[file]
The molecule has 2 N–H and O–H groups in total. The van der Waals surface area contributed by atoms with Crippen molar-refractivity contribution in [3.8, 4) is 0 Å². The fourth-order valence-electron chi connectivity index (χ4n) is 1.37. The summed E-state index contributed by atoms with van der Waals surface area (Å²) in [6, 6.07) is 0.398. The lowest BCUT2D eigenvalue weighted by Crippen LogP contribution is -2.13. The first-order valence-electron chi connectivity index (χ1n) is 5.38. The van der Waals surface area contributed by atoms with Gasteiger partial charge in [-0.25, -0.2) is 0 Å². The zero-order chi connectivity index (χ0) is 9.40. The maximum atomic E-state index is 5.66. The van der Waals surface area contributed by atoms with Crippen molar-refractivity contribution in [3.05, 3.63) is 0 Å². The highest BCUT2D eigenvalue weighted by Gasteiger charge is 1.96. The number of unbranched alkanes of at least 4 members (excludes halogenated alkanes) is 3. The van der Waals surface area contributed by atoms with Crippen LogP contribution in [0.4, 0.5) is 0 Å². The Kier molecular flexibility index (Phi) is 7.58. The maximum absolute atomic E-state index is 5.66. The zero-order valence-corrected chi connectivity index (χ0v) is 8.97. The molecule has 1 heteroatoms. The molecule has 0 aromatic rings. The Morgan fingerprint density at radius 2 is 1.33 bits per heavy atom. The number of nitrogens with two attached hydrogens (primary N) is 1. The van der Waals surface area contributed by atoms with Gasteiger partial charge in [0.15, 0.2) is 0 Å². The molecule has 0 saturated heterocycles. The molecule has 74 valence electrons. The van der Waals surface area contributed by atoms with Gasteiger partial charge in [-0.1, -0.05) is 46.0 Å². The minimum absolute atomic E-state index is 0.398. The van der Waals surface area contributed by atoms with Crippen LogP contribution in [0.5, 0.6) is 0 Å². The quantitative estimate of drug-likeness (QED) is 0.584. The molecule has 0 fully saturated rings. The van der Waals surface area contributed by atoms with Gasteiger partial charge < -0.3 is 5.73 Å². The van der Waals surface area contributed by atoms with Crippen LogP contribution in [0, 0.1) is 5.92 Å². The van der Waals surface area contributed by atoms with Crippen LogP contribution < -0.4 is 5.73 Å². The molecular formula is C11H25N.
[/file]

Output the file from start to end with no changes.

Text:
The molecule has 2 N–H and O–H groups in total. The van der Waals surface area contributed by atoms with Crippen molar-refractivity contribution in [3.8, 4) is 0 Å². The fourth-order valence-electron chi connectivity index (χ4n) is 1.37. The summed E-state index contributed by atoms with van der Waals surface area (Å²) in [6, 6.07) is 0.398. The lowest BCUT2D eigenvalue weighted by Crippen LogP contribution is -2.13. The first-order valence-electron chi connectivity index (χ1n) is 5.38. The van der Waals surface area contributed by atoms with Gasteiger partial charge in [-0.25, -0.2) is 0 Å². The zero-order chi connectivity index (χ0) is 9.40. The maximum atomic E-state index is 5.66. The van der Waals surface area contributed by atoms with Crippen molar-refractivity contribution in [3.05, 3.63) is 0 Å². The highest BCUT2D eigenvalue weighted by Gasteiger charge is 1.96. The number of unbranched alkanes of at least 4 members (excludes halogenated alkanes) is 3. The van der Waals surface area contributed by atoms with Crippen LogP contribution in [0.4, 0.5) is 0 Å². The Kier molecular flexibility index (Phi) is 7.58. The maximum absolute atomic E-state index is 5.66. The zero-order valence-corrected chi connectivity index (χ0v) is 8.97. The molecule has 1 heteroatoms. The molecule has 0 aromatic rings. The Morgan fingerprint density at radius 2 is 1.33 bits per heavy atom. The number of nitrogens with two attached hydrogens (primary N) is 1. The van der Waals surface area contributed by atoms with Gasteiger partial charge in [0.15, 0.2) is 0 Å². The molecule has 0 saturated heterocycles. The molecule has 74 valence electrons. The van der Waals surface area contributed by atoms with Gasteiger partial charge in [-0.1, -0.05) is 46.0 Å². The minimum absolute atomic E-state index is 0.398. The van der Waals surface area contributed by atoms with Crippen LogP contribution in [0.5, 0.6) is 0 Å². The quantitative estimate of drug-likeness (QED) is 0.584. The molecule has 0 fully saturated rings. The van der Waals surface area contributed by atoms with Gasteiger partial charge < -0.3 is 5.73 Å². The van der Waals surface area contributed by atoms with Crippen LogP contribution in [0, 0.1) is 5.92 Å². The van der Waals surface area contributed by atoms with Crippen LogP contribution < -0.4 is 5.73 Å². The molecular formula is C11H25N.